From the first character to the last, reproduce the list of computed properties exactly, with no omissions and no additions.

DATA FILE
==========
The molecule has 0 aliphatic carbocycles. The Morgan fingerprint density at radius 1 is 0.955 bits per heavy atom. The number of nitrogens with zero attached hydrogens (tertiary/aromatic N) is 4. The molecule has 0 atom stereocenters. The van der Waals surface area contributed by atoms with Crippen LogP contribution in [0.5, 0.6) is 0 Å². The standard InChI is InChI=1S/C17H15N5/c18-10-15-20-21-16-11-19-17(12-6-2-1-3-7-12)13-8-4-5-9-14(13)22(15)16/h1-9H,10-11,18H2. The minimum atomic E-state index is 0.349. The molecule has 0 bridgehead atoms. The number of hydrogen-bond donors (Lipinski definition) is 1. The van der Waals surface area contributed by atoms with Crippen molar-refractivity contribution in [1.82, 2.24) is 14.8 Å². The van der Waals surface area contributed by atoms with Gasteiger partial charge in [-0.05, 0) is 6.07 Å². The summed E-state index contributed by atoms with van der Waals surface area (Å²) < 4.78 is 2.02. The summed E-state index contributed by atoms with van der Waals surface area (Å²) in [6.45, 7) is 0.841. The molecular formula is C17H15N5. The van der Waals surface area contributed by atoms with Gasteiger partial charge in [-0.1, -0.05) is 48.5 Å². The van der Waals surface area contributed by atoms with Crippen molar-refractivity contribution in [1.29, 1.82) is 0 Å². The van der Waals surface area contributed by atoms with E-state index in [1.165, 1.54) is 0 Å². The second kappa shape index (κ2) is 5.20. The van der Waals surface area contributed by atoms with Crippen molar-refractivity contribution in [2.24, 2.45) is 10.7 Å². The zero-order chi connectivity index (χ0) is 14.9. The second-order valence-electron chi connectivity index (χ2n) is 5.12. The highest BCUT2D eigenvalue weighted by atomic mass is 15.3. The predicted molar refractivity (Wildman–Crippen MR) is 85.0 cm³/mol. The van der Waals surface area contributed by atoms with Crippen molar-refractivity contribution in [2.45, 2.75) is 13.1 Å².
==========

The molecule has 0 aliphatic carbocycles. The Morgan fingerprint density at radius 1 is 0.955 bits per heavy atom. The number of nitrogens with zero attached hydrogens (tertiary/aromatic N) is 4. The molecule has 0 atom stereocenters. The van der Waals surface area contributed by atoms with Crippen LogP contribution in [0.5, 0.6) is 0 Å². The standard InChI is InChI=1S/C17H15N5/c18-10-15-20-21-16-11-19-17(12-6-2-1-3-7-12)13-8-4-5-9-14(13)22(15)16/h1-9H,10-11,18H2. The minimum atomic E-state index is 0.349. The molecule has 0 bridgehead atoms. The number of hydrogen-bond donors (Lipinski definition) is 1. The van der Waals surface area contributed by atoms with Crippen molar-refractivity contribution in [1.82, 2.24) is 14.8 Å². The van der Waals surface area contributed by atoms with Gasteiger partial charge in [-0.05, 0) is 6.07 Å². The summed E-state index contributed by atoms with van der Waals surface area (Å²) < 4.78 is 2.02. The summed E-state index contributed by atoms with van der Waals surface area (Å²) in [6.45, 7) is 0.841. The molecular formula is C17H15N5. The van der Waals surface area contributed by atoms with Gasteiger partial charge in [-0.1, -0.05) is 48.5 Å². The van der Waals surface area contributed by atoms with Crippen molar-refractivity contribution in [1.29, 1.82) is 0 Å². The van der Waals surface area contributed by atoms with E-state index in [1.165, 1.54) is 0 Å². The second kappa shape index (κ2) is 5.20. The van der Waals surface area contributed by atoms with Crippen molar-refractivity contribution in [2.24, 2.45) is 10.7 Å². The zero-order chi connectivity index (χ0) is 14.9. The second-order valence-electron chi connectivity index (χ2n) is 5.12. The highest BCUT2D eigenvalue weighted by atomic mass is 15.3. The predicted molar refractivity (Wildman–Crippen MR) is 85.0 cm³/mol. The van der Waals surface area contributed by atoms with Crippen molar-refractivity contribution in [2.45, 2.75) is 13.1 Å².